Japan Geoscience Union Meeting 2016

Presentation information


Symbol B (Biogeosciences) » B-PT Paleontology

[B-PT05] Decoding the history of Earth: From Hadean to Modern

Wed. May 25, 2016 10:45 AM - 12:15 PM 105 (1F)

Convener:*Tsuyoshi Komiya(Department of Earth Science & Astronomy Graduate School of Arts and Sciences The University of Tokyo), Yasuhiro Kato(Department of Systems Innovation, Graduate School of Engineering, University of Tokyo), Katsuhiko Suzuki(Research and Development Center for Submarine Resources, Japan Agency for Marine-Earth Science and Technology), Chair:Shinji Yamamoto(Graduate School of Environment and Information Sciences, Yohohama National University)

11:45 AM - 12:00 PM

[BPT05-11] The stratigraphy and a new age constraint of the volcaniclastic sequence of Birimian in Cape Three Points, Ashanti belt, southwest Ghana

*Satoshi Yoshimaru1, Shoichi Kiyokawa1, Takashi Ito2, Minoru Ikehara3, Kenji Horie4, Mami Takehara4, Takashi Sano5, Frank K Nyame6, George M Tetteh7 (1.Department of Earth and Planetary Science, Kyushu University, 2.Ibaraki University, 3.Kochi University, 4.National Institute of Polar Resarch, 5.National Museum of Nature and Science, 6.University of Ghana, 7.University of Mining and Technology)

Keywords:Ghana Birimian greenstone belt, paleoproterozoic, volcanicrastics

Paleoproterozoic Birimian greenstone belt, extending from eastern Guinea to western Niger, is located in southern part of West Africa Craton. The geological structure of the Ashanti belt occupying most of western Ghana, especially gold mines, has been revealed a little by scientific research. At the Cape Three Points area, there is no previous report about change in environment of deep sea floor during paleoproterozoic period. We focused on environment and bioactivities during deposition of protolith of the Birimian greenstones at this region. As a preliminary study, we report the stratigraphy, structures of volcanic and volcaniclastic sequence, the depositional settings and age at this region.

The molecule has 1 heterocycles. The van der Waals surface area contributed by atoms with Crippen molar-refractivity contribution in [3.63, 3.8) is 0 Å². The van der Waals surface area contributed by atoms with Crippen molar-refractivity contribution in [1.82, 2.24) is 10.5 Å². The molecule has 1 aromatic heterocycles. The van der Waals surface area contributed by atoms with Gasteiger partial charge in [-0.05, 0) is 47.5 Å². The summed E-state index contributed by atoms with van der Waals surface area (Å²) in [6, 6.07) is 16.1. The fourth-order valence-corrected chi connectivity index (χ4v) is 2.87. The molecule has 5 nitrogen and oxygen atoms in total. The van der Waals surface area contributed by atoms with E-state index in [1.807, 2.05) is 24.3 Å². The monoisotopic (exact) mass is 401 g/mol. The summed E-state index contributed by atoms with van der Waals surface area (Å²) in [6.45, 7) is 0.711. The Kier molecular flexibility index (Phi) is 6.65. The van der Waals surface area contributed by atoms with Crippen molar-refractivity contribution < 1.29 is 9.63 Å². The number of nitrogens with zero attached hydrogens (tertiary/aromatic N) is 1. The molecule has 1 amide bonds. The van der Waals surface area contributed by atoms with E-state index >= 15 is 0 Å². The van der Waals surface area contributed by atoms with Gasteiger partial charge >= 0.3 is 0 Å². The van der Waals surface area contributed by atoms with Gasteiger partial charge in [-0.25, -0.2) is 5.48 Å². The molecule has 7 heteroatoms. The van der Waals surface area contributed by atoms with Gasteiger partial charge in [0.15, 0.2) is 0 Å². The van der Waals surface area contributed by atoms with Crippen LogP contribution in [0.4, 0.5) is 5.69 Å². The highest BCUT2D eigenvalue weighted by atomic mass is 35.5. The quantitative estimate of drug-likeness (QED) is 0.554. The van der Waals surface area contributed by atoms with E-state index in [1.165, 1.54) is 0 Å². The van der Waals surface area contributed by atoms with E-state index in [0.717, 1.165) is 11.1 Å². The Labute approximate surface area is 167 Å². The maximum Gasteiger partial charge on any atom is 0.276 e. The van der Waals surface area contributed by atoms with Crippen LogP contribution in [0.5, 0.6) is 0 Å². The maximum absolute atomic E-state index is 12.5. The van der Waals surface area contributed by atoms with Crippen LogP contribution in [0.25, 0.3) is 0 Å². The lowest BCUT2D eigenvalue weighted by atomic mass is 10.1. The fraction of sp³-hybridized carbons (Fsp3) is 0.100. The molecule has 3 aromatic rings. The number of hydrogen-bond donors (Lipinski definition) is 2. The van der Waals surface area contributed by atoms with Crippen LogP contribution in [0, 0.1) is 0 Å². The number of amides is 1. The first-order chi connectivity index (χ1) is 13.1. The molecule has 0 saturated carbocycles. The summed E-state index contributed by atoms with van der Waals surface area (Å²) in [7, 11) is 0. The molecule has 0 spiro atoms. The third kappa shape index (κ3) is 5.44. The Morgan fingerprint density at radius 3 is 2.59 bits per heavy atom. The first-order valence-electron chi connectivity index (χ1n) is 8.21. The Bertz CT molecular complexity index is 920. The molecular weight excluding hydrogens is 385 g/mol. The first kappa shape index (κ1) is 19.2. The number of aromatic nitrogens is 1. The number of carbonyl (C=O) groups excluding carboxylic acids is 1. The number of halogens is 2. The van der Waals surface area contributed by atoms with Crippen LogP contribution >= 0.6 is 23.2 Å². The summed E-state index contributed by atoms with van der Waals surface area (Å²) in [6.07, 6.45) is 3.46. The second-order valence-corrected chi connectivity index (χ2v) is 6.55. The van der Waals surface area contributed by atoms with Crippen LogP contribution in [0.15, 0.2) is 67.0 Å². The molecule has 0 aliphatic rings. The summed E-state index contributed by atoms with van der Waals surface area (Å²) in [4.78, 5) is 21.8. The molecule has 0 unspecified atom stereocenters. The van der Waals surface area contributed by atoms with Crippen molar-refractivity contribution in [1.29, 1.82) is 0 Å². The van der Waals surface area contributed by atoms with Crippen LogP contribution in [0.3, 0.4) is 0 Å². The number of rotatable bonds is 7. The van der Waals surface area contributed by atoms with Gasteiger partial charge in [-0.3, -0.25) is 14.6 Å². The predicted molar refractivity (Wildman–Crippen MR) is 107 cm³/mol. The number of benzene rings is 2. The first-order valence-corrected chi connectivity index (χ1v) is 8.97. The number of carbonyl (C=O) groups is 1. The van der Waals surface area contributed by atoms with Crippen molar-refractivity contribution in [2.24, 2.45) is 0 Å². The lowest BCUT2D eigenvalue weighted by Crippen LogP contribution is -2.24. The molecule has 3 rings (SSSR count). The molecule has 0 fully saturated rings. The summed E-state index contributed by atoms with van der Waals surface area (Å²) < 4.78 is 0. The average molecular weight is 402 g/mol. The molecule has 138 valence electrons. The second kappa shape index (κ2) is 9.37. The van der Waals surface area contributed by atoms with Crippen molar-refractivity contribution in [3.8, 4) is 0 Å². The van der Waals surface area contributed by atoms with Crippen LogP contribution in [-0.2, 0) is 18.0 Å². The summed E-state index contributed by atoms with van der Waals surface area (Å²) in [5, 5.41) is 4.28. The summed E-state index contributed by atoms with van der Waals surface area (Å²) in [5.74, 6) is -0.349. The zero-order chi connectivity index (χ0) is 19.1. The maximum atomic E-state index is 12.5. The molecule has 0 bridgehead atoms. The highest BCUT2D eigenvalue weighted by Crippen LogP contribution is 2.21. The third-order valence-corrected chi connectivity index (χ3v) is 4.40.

Ashanti belt, striking NE-SW and occupying most of western Ghana, is composed of mainly basalts or andesites, volcaniclastic rocks and belt type or non-belt type granitoids, and is uncomfortably overlain by acidic volcaniclastics and gold bearing conglomerates. The maximum depositional age of the cap of Birimian rocks is 2154±2 Ma (U-Pb zircon: Oberthür et al., 1998) and the youngest age of the intruded rock into Birimian volcanic in this region is 2174±2 Ma (U-Pb zircon: Oberthür et al., 1998).
In the Cape Three Points region facing the Gulf of Guinea, very thick volcaniclastic sequences are present in succession over 4000 m and about 1000 m-thick of stratigraphy of the study sites is reconstructed by detailed field investigations. The layers are running N-S, most of them dip 60-80 to the east. The stratigraphy shows fining upward. All of these sediments were affected by greenschist facies metamorphism, and thus minerals of amphiboles, plagioclase, chlorite and epidote are very common, while quartz grains are not so popular member here. The TiO2/Al2O3 ratio obtained from chromites with EPMA in basaltic rocks indicates that these rocks produced in the volcanic arc system. Trace elements compositions of whole-rock compositions tend to show low concentration of Nb, and high concentration of LREEs. These facts also indicate that they are derived from volcanic arc region. Those thick finning-upward volcaniclastic sequence, chemical compositions may be suggest that the Cape Three Points area was formed on the mid-deep sea floor beside an oceanic volcanic arc.
We obtained new age information from the porphyritic dyke with several meters in length and <1m in widths. This dyke is foliated and some minerals are sheared and tone off. Zircon grains collected from the dyke were measured by SHRIMP at NIPR, and yielded weighted mean 204Pb-corrected 207Pb/206Pb age of 2265.6±4.6 Ma (95% confidence), which indicates that the volcaniclastic sequences deposited before 2265.6±4.6 Ma and deformed after that. Only four detrital zircons are dated around 2260 Ma in this site and these age groups are the oldest in the Ghanean greenstone terrene (Loh and Hiedes 1992). Therefore, there is possibility that the early volcanic activity history of the Ghana Birimian remains at Cape Three Points.